8. Standard thinking for legislators. Hey! We’ve got a problem. How do we fix it? Well, we don’t really know, but let’s make it a crime and see if that works.

  9. I don’t think we need a deep fake law. It seems to me that all the “misuses” of it that we can claim as tortious or criminal are already covered by those laws. Whether defamation, fraud, etc., the laws are already in place. This is just a different means of violating them.

  10. I agree that this proposed law is a bad idea.

    In my opinion, we ought to declare such laws as unconstitutionally void for vagueness. It takes way too much mental energy to determine which actions are legal and which are federal felonies under such a statutory scheme. The reason that we have written laws is to give people proper notice about which activities are illegal and which are legal. A statute like this fails to do so.

    Along these lines, I am not even sure the phrase “deep fake” is clearly defined.

    “the term ‘deep fake’ means an audiovisual record created or altered in a manner that the record would falsely appear to a reasonable observer to be an authentic record of the actual speech or conduct of an individual”

    Does a person even know what a “reasonable observer” believes to be authentic? Does the speech by Sally in Orin’s example even qualify? I kind of think it doesn’t, because I don’t think a reasonable person would think that this speech would be a record of Sally’s actual speech or conduct. But, that Orin thinks it might be a deep fake while I am not sure is just another example of how this proposed law fails to give people adequate notice of what conduct is legal, and what is a felony.

    Finally, is this law actually trying to solve a real problem? Why aren’t state and federal prohibitions on fraud enough? Fraud is already illegal. What bad conduct are we trying to make a felony under this law that isn’t already a felony?

    1. “Finally, is this law actually trying to solve a real problem? Why aren’t state and federal prohibitions on fraud enough? Fraud is already illegal. What bad conduct are we trying to make a felony under this law that isn’t already a felony?”

      I’m not sold on this law (especially not at the federal level), and I’m not sure how advanced the deep fake technology is, but eventually I think it will take new laws to address. Suppose you create a deep fake that puts someone’s head on the similarly-sized body of a person in a porn scene (porn has led the rest of the internet revolution, so it’ll be on the leading edge of this too) and release it on the internet for free. My very limited understanding is that it’s already possible, though difficult, to make something like that fairly convincing, and it will only get more convincing over time. Something like that doesn’t fit neatly into traditional legal categories (you aren’t impersonating anyone, you aren’t seeking any material gain, and might very well need a separate law to address it.

      Also, existing fraud laws often require a similar showing about a reasonable observer, so I’m not sure how much success you would have with your void for vagueness challenge. Besides, would the response be to just delete that requirement and make even shitty attempts felonies?

      1. Suppose you create a deep fake that puts someone’s head on the similarly-sized body of a person in a porn scene… and release it on the internet for free…. Something like that doesn’t fit neatly into traditional legal categories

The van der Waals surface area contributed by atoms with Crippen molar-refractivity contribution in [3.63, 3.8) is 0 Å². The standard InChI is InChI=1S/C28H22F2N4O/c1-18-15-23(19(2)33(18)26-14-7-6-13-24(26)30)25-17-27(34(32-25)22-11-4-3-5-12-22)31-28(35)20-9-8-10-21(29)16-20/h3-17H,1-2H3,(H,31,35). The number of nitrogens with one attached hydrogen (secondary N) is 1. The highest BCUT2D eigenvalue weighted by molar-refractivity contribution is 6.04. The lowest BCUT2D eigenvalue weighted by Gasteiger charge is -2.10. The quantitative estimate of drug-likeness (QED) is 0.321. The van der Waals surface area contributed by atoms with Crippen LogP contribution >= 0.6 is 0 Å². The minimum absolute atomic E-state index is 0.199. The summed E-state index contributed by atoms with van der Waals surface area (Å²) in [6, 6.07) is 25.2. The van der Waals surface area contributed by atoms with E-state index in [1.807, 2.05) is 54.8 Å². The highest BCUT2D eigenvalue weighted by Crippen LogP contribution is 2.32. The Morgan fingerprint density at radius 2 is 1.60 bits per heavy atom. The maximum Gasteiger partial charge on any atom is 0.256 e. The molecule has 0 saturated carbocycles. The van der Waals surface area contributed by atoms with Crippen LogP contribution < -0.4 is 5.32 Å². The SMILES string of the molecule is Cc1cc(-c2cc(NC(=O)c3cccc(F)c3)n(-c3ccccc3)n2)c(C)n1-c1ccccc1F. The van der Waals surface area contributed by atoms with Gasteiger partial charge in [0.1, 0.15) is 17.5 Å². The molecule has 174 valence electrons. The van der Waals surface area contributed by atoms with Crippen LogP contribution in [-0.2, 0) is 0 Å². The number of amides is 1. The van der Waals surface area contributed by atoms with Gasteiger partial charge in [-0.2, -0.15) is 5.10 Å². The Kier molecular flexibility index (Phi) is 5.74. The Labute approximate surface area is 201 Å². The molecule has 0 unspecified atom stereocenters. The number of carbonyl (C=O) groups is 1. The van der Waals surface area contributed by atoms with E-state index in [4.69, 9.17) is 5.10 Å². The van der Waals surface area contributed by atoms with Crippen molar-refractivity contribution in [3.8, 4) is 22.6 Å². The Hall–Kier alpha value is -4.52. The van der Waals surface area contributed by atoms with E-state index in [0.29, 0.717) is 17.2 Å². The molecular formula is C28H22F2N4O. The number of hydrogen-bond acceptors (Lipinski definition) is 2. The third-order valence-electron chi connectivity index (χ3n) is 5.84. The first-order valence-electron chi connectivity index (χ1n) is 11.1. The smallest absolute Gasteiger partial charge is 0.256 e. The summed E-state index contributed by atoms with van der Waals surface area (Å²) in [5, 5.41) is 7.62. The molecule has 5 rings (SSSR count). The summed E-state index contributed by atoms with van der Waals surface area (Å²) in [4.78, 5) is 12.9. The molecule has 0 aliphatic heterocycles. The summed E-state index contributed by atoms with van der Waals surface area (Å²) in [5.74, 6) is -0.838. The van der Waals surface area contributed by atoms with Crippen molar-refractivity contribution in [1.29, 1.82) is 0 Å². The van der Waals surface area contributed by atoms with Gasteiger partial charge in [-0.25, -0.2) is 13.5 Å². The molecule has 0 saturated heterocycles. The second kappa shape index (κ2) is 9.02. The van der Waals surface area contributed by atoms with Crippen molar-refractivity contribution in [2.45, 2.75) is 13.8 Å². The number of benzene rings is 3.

Defamation.

        All this law does is criminalize what would otherwise only be a tort.

  11. Kerr’s Sally hypo is not a deepfake. It describes something more akin to a meme. A deepfake is cgi that’s so good that you can’t even tell that what you are seeing and hearing someone say on your chosen av source wasn’t actually said or done by that someone. So imagine instead that Sally distributed a deepfake of the local police chief saying that on the night in question, it won’t be against the law to have loud parties. Or even better, that Sally’s frenemy knew about Sally’s party and distributed the deepfake police chief video hoping to trick attendees over at Sally’s into feeling free to be loud.

  12. It seems to me that what you COULD do, rather than making deep fakes an independent (And redundant!) cause of action, is treat their creation as satisfying any requirement to prove malice or intent.

    So, you defame somebody by making a false statement, the defamed has to prove malice, prove that you knew the statement was false.

    You defame somebody by going to the trouble of making a false video of them? Malice proven by virtue of that, likewise that you knew it was false.

    1. ^this.

    2. “…prove that you knew the statement was false.”

      How do I know (and prove) a statement is false?

      If I said, “(insert Jewish law professor name) secretly likes to wear Nazi soldier uniforms,” 1. how do I know that’s false and 2. how do I prove that’s false.

      If I create a deepfake video which shows (insert Jewish law professor name) wearing a Nazi soldier uniform, is that actionable for defamation?

      BTW I agree this law isn’t going anywhere and am just thinking about different points.

      1. I’m saying it should be treated as fairly conclusive evidence of actionable defamation, because you knew quite well that you were creating fake evidence of your claim.

        Now, a defense could be that the fake wasn’t a fake of something defamatory. But, again, if the fake isn’t somehow watermarked or stated to be fake, you’ve clearly generated a lie about somebody that was meant to be believed, and that it wasn’t defamatory should now be on you to prove.